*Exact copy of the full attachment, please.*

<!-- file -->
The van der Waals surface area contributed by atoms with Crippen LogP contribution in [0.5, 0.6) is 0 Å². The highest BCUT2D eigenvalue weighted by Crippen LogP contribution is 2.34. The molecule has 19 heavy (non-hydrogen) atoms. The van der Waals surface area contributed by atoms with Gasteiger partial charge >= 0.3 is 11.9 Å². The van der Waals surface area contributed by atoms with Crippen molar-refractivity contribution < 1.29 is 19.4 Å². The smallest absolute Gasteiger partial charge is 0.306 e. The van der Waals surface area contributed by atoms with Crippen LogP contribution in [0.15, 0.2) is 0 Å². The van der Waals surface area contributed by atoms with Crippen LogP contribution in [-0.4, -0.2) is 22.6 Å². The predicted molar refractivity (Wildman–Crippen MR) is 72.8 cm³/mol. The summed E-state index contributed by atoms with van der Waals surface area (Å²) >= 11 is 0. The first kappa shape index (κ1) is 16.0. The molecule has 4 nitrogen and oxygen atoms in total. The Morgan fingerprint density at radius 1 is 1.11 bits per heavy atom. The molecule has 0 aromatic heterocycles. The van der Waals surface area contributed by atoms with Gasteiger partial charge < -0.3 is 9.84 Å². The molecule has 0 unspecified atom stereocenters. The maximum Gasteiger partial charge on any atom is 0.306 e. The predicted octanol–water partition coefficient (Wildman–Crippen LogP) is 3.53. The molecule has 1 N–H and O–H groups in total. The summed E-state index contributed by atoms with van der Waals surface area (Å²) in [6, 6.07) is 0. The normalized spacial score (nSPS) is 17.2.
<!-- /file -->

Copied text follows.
The van der Waals surface area contributed by atoms with Crippen LogP contribution in [0.5, 0.6) is 0 Å². The highest BCUT2D eigenvalue weighted by Crippen LogP contribution is 2.34. The molecule has 19 heavy (non-hydrogen) atoms. The van der Waals surface area contributed by atoms with Gasteiger partial charge >= 0.3 is 11.9 Å². The van der Waals surface area contributed by atoms with Crippen molar-refractivity contribution < 1.29 is 19.4 Å². The smallest absolute Gasteiger partial charge is 0.306 e. The van der Waals surface area contributed by atoms with Crippen LogP contribution in [0.15, 0.2) is 0 Å². The van der Waals surface area contributed by atoms with Crippen LogP contribution in [-0.4, -0.2) is 22.6 Å². The predicted molar refractivity (Wildman–Crippen MR) is 72.8 cm³/mol. The summed E-state index contributed by atoms with van der Waals surface area (Å²) >= 11 is 0. The first kappa shape index (κ1) is 16.0. The molecule has 4 nitrogen and oxygen atoms in total. The Morgan fingerprint density at radius 1 is 1.11 bits per heavy atom. The molecule has 0 aromatic heterocycles. The van der Waals surface area contributed by atoms with Gasteiger partial charge < -0.3 is 9.84 Å². The molecule has 0 unspecified atom stereocenters. The maximum Gasteiger partial charge on any atom is 0.306 e. The predicted octanol–water partition coefficient (Wildman–Crippen LogP) is 3.53. The molecule has 1 N–H and O–H groups in total. The summed E-state index contributed by atoms with van der Waals surface area (Å²) in [6, 6.07) is 0. The normalized spacial score (nSPS) is 17.2.